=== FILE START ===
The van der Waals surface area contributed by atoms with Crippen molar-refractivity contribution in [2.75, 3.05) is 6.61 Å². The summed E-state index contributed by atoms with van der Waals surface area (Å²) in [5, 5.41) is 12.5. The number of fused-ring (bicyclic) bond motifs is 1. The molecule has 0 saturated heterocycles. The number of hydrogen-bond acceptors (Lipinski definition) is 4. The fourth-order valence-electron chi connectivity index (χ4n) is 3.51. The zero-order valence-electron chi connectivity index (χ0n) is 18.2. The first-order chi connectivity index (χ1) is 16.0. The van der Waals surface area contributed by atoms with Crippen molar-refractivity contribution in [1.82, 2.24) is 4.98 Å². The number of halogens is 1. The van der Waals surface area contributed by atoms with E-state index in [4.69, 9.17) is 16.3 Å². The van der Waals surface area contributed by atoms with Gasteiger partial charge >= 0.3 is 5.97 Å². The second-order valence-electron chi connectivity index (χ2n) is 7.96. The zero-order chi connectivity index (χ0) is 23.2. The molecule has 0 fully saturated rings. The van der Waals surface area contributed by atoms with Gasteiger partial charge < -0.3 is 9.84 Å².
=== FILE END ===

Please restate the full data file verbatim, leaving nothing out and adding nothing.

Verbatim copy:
The van der Waals surface area contributed by atoms with Crippen molar-refractivity contribution in [2.75, 3.05) is 6.61 Å². The summed E-state index contributed by atoms with van der Waals surface area (Å²) in [5, 5.41) is 12.5. The number of fused-ring (bicyclic) bond motifs is 1. The molecule has 0 saturated heterocycles. The number of hydrogen-bond acceptors (Lipinski definition) is 4. The fourth-order valence-electron chi connectivity index (χ4n) is 3.51. The zero-order valence-electron chi connectivity index (χ0n) is 18.2. The first-order chi connectivity index (χ1) is 16.0. The van der Waals surface area contributed by atoms with Crippen molar-refractivity contribution in [1.82, 2.24) is 4.98 Å². The number of halogens is 1. The van der Waals surface area contributed by atoms with E-state index in [4.69, 9.17) is 16.3 Å². The van der Waals surface area contributed by atoms with Gasteiger partial charge >= 0.3 is 5.97 Å². The second-order valence-electron chi connectivity index (χ2n) is 7.96. The zero-order chi connectivity index (χ0) is 23.2. The molecule has 0 fully saturated rings. The van der Waals surface area contributed by atoms with Gasteiger partial charge < -0.3 is 9.84 Å².